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DIY: 6'x9’ Footprint Tarp Bivy

photo: DIY: 6'x9’ Footprint Tarp Bivy bivy sack


Price Reviewers Paid: $20.00


1 review
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Figured out how to rig a 6x9' footprint into a water resistant, ventilated, and flying insect-resistant tarp bivy using hiking pole, tent pegs, a little para cord, and a light mesh.


  • Light but strong material
  • Excellent water resistant undercoating
  • Loops on corners


  • None...

6x9’ Tarp Bivy


I used this groundcloth for bivouacking on nights before me and my buddies hiked the next morning. First time there was a lonely fly that kept buzzing around my head unless I pulled it over me reducing ventilation. The second time no fly buzzing, but I was soaked from the condensation, including my sleeping bag which thankfully was PolarGuard and water resistant.

Thought I—hmmmm should be able to figure out some basic rig to reduce both pestering fly and condensation. Viola! (dark fiddle in the orchestra) I used my hiking pole, a little nylon line, some tent pegs, and a mesh laundry bag to craft a bivy.

First, the groundcloth/tarp needs to be no smaller than 6'x9' and not much larger either. I used a ground cloth from Recreation Outlet in Utah. It is a perfect manufacture of durable but light material and robust waterproofing on the underside. And about $20. And it should have loops or grommets at the corners. Maybe put a grommet in halfway on the long side for convenience.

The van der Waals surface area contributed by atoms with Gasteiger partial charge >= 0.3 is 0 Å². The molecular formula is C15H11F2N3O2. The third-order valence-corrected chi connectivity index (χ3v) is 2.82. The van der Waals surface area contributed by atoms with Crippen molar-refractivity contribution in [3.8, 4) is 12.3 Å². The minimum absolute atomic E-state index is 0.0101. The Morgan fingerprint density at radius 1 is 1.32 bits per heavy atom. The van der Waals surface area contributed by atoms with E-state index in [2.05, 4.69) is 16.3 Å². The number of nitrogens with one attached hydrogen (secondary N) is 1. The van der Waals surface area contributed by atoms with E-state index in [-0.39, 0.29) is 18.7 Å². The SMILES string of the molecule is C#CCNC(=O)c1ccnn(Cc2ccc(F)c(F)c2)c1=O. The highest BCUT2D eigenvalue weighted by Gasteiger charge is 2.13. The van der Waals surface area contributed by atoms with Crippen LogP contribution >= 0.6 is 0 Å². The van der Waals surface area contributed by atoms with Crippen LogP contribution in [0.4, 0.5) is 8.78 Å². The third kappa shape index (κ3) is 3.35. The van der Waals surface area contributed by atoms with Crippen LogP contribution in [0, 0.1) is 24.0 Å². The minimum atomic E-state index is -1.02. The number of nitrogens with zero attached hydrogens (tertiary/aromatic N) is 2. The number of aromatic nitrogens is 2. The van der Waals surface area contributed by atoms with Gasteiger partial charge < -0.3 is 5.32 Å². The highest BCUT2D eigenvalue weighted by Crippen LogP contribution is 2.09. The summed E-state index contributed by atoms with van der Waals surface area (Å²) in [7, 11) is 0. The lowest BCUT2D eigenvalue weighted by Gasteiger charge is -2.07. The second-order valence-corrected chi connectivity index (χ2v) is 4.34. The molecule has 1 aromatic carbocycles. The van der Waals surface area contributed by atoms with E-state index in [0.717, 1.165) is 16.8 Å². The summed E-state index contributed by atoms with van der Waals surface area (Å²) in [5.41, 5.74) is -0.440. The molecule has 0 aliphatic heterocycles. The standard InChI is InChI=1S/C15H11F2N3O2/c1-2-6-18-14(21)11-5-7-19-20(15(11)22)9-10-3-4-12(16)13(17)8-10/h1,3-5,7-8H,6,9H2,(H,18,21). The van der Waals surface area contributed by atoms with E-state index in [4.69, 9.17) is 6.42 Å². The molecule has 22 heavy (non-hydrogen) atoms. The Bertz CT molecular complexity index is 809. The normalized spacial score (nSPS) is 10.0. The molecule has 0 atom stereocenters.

Of course you CAN try this at home. Lay out tarp. Stake one long side at each end. Fold one end in half to meet at the corner and stake together. Fold the head end and stake together.


With your hiking pole about 18 inches to 2 feet in height, stretch the head end to make a nice angle, with the foot of the pole on the tarp and wrap some nylon line around the knob, or whatever at the top of the pole. Then guy out the nylon line and stake it. The pictures should fill in the details.




Rig a screen. I used an orange mesh laundry bag thing I had around, but you can use any light screen. In your kit pack a couple of good clips.


If it’s not raining, you can lay out your pad and sleeping bag before staking the head end. There should be some room at the foot to stow your backpack under the tarp–that is why it should be 9' long.

And it all fits in a little bag!


Of course, try this out and give it your own twist. Post how it works to this review!




I am a Get Out There person and have backpacked in the Wind Rivers, Yellowstone, and Uintas.

Originally used as footprint for backpacking tent—excellent for car camping, a little heavy for wilderness. Then tried as bivy—the rest is history.

Source: bought it new
Price Paid: $20


Welcome to Trailspace, King Thurber! Thanks for sharing your DIY setup.

1 month ago
Bob Withrow

If I may, Outdoor Wilderness Fabrics ( has everything you'd need to make this from scratch, even breathables at very reasonable prices. Also a good source for repair stuff too.

1 month ago

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